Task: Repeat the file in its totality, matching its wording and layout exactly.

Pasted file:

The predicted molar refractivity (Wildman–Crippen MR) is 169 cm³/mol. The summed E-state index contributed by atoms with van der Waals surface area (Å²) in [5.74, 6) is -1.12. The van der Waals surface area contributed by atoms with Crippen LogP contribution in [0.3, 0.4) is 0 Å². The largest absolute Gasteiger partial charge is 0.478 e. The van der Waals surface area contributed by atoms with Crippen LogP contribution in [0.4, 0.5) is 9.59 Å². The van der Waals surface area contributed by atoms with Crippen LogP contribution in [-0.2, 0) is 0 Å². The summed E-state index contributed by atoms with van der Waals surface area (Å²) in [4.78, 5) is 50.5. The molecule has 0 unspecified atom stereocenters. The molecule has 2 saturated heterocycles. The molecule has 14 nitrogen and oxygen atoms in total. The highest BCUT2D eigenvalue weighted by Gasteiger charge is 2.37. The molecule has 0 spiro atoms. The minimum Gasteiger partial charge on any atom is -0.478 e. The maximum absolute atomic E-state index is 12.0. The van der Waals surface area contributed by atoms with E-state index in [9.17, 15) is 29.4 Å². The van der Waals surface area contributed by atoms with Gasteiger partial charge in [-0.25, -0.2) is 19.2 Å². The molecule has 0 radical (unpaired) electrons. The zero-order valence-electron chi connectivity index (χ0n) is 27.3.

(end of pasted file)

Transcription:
The predicted molar refractivity (Wildman–Crippen MR) is 169 cm³/mol. The summed E-state index contributed by atoms with van der Waals surface area (Å²) in [5.74, 6) is -1.12. The van der Waals surface area contributed by atoms with Crippen LogP contribution in [0.3, 0.4) is 0 Å². The largest absolute Gasteiger partial charge is 0.478 e. The van der Waals surface area contributed by atoms with Crippen LogP contribution in [0.4, 0.5) is 9.59 Å². The van der Waals surface area contributed by atoms with Crippen LogP contribution in [-0.2, 0) is 0 Å². The summed E-state index contributed by atoms with van der Waals surface area (Å²) in [4.78, 5) is 50.5. The molecule has 0 unspecified atom stereocenters. The molecule has 2 saturated heterocycles. The molecule has 14 nitrogen and oxygen atoms in total. The highest BCUT2D eigenvalue weighted by Gasteiger charge is 2.37. The molecule has 0 spiro atoms. The minimum Gasteiger partial charge on any atom is -0.478 e. The maximum absolute atomic E-state index is 12.0. The van der Waals surface area contributed by atoms with E-state index in [9.17, 15) is 29.4 Å². The van der Waals surface area contributed by atoms with Gasteiger partial charge in [-0.25, -0.2) is 19.2 Å². The molecule has 0 radical (unpaired) electrons. The zero-order valence-electron chi connectivity index (χ0n) is 27.3.